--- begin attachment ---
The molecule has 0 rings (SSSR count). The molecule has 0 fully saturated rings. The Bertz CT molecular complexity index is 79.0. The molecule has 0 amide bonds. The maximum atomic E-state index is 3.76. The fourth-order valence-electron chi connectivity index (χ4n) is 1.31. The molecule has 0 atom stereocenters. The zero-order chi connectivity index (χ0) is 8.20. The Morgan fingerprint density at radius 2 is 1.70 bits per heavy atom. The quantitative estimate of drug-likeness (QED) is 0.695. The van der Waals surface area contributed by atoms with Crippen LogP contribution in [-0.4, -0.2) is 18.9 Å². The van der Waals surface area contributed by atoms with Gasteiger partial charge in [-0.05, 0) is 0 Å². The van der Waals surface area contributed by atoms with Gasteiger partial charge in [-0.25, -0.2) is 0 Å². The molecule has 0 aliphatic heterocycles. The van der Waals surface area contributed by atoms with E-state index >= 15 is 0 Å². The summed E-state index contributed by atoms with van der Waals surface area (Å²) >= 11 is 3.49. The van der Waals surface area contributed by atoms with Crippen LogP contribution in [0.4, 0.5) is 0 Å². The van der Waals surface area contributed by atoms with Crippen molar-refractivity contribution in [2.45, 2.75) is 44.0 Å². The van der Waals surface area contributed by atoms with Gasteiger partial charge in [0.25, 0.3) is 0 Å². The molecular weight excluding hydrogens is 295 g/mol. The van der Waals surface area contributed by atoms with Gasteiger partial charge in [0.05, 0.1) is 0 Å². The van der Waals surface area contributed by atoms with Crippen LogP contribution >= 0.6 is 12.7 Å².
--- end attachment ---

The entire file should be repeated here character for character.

The molecule has 0 rings (SSSR count). The molecule has 0 fully saturated rings. The Bertz CT molecular complexity index is 79.0. The molecule has 0 amide bonds. The maximum atomic E-state index is 3.76. The fourth-order valence-electron chi connectivity index (χ4n) is 1.31. The molecule has 0 atom stereocenters. The zero-order chi connectivity index (χ0) is 8.20. The Morgan fingerprint density at radius 2 is 1.70 bits per heavy atom. The quantitative estimate of drug-likeness (QED) is 0.695. The van der Waals surface area contributed by atoms with Crippen LogP contribution in [-0.4, -0.2) is 18.9 Å². The van der Waals surface area contributed by atoms with Gasteiger partial charge in [-0.05, 0) is 0 Å². The van der Waals surface area contributed by atoms with Gasteiger partial charge in [-0.25, -0.2) is 0 Å². The molecule has 0 aliphatic heterocycles. The van der Waals surface area contributed by atoms with E-state index >= 15 is 0 Å². The summed E-state index contributed by atoms with van der Waals surface area (Å²) >= 11 is 3.49. The van der Waals surface area contributed by atoms with Crippen LogP contribution in [0.4, 0.5) is 0 Å². The van der Waals surface area contributed by atoms with Crippen molar-refractivity contribution in [2.45, 2.75) is 44.0 Å². The van der Waals surface area contributed by atoms with Gasteiger partial charge in [0.25, 0.3) is 0 Å². The molecular weight excluding hydrogens is 295 g/mol. The van der Waals surface area contributed by atoms with Gasteiger partial charge in [0.05, 0.1) is 0 Å². The van der Waals surface area contributed by atoms with Crippen LogP contribution >= 0.6 is 12.7 Å².